We lived really far up north in Sweden. At the time – it’s going away now – there were really good social programs. One of them was that there were youth houses or youth centers everywhere, and kids could go there after school or after dinner and hang out. You could watch movies, play instruments, eat ice cream, play cards… It gave kids a place to go instead of throwing them on the streets. They stayed out of trouble and – for us – introduced them to music. So we spent a lot of time at those youth houses. They were so great. There are not that many of them now, but in the ’80s they were everywhere. Everybody (in Sweden) is shouting for them to come back, but the government is saying “we don’t have the money.” So instead, the kids are now just on the streets, getting into trouble, breaking stuff, fighting. We live in Stockholm these days, and this is becoming a problem. Crime is accelerating, and the government is saying “blame the parents!”

Ha, sounds like the States!

(laughs) It is! It’s becoming a lot like inner American cities!

“It’s the video games! Heavy metal!”

(laughs) “It’s because of Ozzy!”

“Judas Priest told me to kill myself!”

(laughs) When you’re 16 or 17, it’s really expensive to get a place to practice, you know? But there were these… “studies” that paid you to rehearse. You could sign up to learn how to weld, how to paint, how to sculpt: All you had to do was fill out this form. So, as kids, we’d go and sign up for two hours to “study” music, like between 6:30pm and 8:30pm or something, and we’d play and get $10 bucks an hour for it. Which was great, cuz we could pay our rent or whatever with the money and practice.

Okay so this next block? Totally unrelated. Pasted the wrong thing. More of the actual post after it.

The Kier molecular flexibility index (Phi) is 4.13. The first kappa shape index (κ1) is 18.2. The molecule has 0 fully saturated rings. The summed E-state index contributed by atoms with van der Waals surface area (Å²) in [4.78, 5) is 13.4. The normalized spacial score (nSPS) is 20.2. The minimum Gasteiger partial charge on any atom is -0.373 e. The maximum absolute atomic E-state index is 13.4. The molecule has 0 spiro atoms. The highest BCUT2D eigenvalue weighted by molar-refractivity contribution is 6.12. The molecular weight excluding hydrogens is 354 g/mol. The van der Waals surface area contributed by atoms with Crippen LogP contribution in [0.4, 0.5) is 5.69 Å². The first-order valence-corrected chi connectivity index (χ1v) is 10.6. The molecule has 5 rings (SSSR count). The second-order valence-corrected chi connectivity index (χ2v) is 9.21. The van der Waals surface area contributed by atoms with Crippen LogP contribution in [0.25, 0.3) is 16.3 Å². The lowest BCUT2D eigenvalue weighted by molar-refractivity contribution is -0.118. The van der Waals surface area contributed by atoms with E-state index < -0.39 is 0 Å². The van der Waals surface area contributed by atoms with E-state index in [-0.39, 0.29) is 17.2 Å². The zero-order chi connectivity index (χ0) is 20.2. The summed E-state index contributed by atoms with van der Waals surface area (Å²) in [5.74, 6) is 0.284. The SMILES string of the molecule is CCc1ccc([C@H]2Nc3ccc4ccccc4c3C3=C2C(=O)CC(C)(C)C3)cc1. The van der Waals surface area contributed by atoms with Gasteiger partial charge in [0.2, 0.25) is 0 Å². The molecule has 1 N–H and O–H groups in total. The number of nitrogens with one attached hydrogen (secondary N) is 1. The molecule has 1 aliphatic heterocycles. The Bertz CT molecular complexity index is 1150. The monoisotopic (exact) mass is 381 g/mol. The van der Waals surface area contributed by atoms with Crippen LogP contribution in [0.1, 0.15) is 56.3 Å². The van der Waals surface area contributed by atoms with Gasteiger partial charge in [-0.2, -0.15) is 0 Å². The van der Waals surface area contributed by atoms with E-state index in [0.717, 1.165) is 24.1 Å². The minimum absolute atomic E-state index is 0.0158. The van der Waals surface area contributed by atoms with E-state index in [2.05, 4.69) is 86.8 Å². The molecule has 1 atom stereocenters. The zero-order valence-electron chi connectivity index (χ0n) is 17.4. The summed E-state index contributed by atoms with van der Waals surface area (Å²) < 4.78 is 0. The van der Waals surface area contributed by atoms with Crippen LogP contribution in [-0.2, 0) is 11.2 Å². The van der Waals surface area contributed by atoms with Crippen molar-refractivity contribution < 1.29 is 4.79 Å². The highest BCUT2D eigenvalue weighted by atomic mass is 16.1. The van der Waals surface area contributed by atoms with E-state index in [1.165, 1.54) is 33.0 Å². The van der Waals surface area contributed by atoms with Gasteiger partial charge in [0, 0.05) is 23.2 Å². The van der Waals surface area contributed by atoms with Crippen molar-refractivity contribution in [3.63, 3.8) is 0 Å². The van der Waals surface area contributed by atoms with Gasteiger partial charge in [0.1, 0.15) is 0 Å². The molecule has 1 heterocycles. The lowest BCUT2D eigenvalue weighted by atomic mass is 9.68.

Despite the fact that your music is incredibly heavy and intense, you have never tried to look “evil” or “brutal” or stereotypically “metal.” Even on stage, you guys seem to goof off and smile all the time, which is supposed to be “un-metal!” And that video with you guys singing into pencils…
(laughs) Yeah, that was a fun video! We did it ourselves. There was no plan or real camera. We were just bored. We were on tour in America with Slayer, our first time in the States. I was driving a lot, our drum tech was driving a lot, our tour manager was driving a lot, basically anyone who had a driver’s license. It was a new experience for us, having to drive such long distances. (laughs) After touring America, your road experience is never the same! (laughs)

Everyone I know who’s seen the video loves how you guys don’t take yourselves too seriously. Cuz most metal bands try to be so tough and…
“Evil?” Yeah, we’re not really into trying to be “evil” or “dangerous.” I think most bands do that to sell more albums. Maybe we’re not smart enough to do it. (laughs) But, you know, we just care about the music. We let the music speak for itself.